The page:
Year 57, Day 1

The question of the day: do I feel any older today? Nah. Not really. As my body and being recover from our long, drawn-out move to NC, I am actually feeling better than I have in months.

I do feel truly blessed with good fortune, though. Not the kind that you can take to the grocery...not monetary fortune. The good fortune to have such loving, kind, and considerate friends and family...wonderful folks who call you on your birthday and send cards (through the mail, no less!) and well-wishes. Makes life ever-so-much sweeter, wouldn't you agree? And, the beauty of being 56...or, 39 Again, as my cake proclaimed (right)...is that you know what gifts count for something, really count: the love, and the caring, and the well-wishes.

Today, I plan to spend some quality time by myself. Just me and my journal (the pen-and-paper one, not this blog). It's time for me to revisit the past year and plan for the coming one. You see, I have long advised my coaching clients to table their New Year's Resolutions on the First Day of January and save them for a more appropriate date: their birthday. Additionally, as I hinted in my last post, I advise them to take a look at how the past year went before trying to determine how they want the coming year to play out. Looking Back, Looking Forward...that's what I call the exercise I ask them to complete on their birthday. Well, what's good for the client is good for the coach, right?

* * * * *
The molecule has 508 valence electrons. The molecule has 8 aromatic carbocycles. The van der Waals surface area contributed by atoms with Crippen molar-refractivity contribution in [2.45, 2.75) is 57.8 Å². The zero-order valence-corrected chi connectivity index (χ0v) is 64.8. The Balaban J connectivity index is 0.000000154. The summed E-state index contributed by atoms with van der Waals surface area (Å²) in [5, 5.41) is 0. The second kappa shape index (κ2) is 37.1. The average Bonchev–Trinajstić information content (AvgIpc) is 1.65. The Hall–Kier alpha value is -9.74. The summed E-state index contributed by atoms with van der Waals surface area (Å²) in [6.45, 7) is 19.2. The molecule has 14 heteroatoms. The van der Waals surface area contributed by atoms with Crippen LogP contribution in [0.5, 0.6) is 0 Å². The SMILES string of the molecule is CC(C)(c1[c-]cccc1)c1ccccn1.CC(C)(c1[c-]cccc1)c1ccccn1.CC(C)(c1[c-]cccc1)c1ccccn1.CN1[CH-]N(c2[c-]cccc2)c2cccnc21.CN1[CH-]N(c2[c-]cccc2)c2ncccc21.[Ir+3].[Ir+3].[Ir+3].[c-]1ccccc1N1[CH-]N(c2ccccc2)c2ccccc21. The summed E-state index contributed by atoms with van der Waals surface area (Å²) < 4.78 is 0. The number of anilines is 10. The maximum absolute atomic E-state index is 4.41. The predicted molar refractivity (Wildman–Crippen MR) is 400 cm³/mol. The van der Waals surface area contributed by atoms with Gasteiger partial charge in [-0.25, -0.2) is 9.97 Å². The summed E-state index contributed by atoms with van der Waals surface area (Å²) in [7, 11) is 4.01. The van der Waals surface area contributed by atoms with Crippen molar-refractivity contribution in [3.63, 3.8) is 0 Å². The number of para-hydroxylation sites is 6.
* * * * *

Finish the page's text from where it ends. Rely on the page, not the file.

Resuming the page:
I think I shall take my theme for the coming year's goals from a book that my darling daughter, Missy M, gave me for my birthday. On the surface, it's a knitting book called (appropriately) "Mother-Daughter Knits," by Sally Melville and her daughter Caddy Ledbetter. But, truly it is so much more than knitting patterns. In the second chapter called "The Grape and the Wine: Thoughts to an Adult Daughter," I found the following paragraph, written by Sally, that really spoke to me.



Albert Einstein said that the most significant decision we make is whether to live in a friendly or a hostile universe. To me, living in a friendly universe means that we can have faith that life's journey, wherever it takes us, will grant us peace and lead us home.